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In 1973 the Dutch artist Bas Jan Ader took a night time walk through Los Angeles from the Hollywood Hills to the Pacific Ocean. He documented this with eighteen black and white photographs and entitled the work “In Search of the Miraculous”. In 1974 Ader decided to make this a three-part series which would involve part 2 being a solo yacht voyage across the Atlantic. His final work was to be a walk-through Amsterdam at night, to mirror the walk in Los Angeles. On July 9, 1975, Ader set sail from Chatham, Massachusetts USA on a thirteen-foot sailboat. He was bound for Falmouth, England. However, he was never seen again and his damaged boat was found south of the western tip of Ireland a year later. An artist that created a small body of work has become an Enigma in the  Art world and has influenced and continues to influence many artists today.

Biography in myth-making and the role of absence in the construction of art history is explored, in relation to the life, practise and Myths of Bas Jan Ader.

Within Chapter 1 Hogg lays the main thread for the rest of the presentation with his performance of the Myth of Sisyphus by Albert Camus. Hogg explores the links to Ader Sisyphean practise and Camus philosophy throughout the presentation.

The book “The Strange  last Voyage of Donald Crowhurst”was discovered  in Ader university locker after his death. Within Chapter 2 Hogg explores this link to Crowhurst and the theme of falling and failing within Ader practise to ascertain if Ader tragically committed suicide like Crowhurst or found the sublime he was searching for like the sailor Bernard Moittessier.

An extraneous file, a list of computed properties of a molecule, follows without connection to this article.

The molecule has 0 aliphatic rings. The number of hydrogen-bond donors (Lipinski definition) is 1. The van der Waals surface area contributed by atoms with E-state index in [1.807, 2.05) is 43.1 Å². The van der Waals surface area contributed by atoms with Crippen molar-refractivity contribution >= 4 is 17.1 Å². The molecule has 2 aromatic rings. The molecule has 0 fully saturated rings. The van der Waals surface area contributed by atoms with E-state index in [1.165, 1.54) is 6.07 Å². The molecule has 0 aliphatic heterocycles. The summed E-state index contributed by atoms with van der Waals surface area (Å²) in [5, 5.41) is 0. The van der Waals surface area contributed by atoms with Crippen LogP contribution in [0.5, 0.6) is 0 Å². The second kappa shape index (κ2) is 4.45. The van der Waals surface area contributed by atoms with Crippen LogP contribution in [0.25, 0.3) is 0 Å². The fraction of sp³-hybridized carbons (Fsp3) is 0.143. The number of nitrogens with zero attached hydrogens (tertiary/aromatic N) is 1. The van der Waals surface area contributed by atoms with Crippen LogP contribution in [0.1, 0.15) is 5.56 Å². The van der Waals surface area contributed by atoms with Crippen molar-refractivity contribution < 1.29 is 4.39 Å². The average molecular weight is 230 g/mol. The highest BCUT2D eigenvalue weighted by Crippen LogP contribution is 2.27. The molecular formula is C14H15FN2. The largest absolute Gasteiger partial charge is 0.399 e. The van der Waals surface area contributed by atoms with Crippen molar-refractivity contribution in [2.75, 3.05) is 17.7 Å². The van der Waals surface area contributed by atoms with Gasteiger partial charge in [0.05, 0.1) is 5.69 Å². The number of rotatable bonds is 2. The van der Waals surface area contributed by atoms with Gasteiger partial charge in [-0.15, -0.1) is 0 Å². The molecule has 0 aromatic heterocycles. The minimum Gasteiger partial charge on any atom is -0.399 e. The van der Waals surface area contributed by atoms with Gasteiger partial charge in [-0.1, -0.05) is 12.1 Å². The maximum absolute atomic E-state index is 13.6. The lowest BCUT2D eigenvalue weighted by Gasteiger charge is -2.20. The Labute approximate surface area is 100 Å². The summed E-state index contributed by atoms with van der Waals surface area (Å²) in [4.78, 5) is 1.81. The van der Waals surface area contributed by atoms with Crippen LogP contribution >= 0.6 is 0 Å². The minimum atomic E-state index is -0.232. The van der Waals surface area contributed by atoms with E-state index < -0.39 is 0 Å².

In Chapter 3 Hogg explores the theme of disappearance within Ader practise and other California based artists such as Chris Burden. Another key thread that Hogg picks up on here is the impact of Bas Jan Ader father on his art and disappearance. Hogg explores the theory that Ader may have faked his own death to escape his domesticated life and reinvent himself so that he may become the embodiment of Camus absurd man. Hogg also disappears in a performance as an outcome of his research into the fictional character Reginald Perrin.

In Chapter 4 Hogg explores and explains the influence of the Art and the Myth of Bas Jan Ader in the Global Contemporary Artworld. From the artist Tacita Dean who has written extensively about Ader and used his works within her practise, to the Influence of Ader use of absurdity and the body in celebrated United Arab Emirates artists such as Hassan Shariff. Hogg explains with examples Ader

influence on experimental and innovative Dutch artists such as Erik Wesselo and the link to the tragic death of Italian artist Pippa Bacca and the number 33.

Hogg creates his own Sisyphean performance and concludes with the words of Tacita Dean that “Ader like Icarus flew too close to the sun and fell into the sea.“

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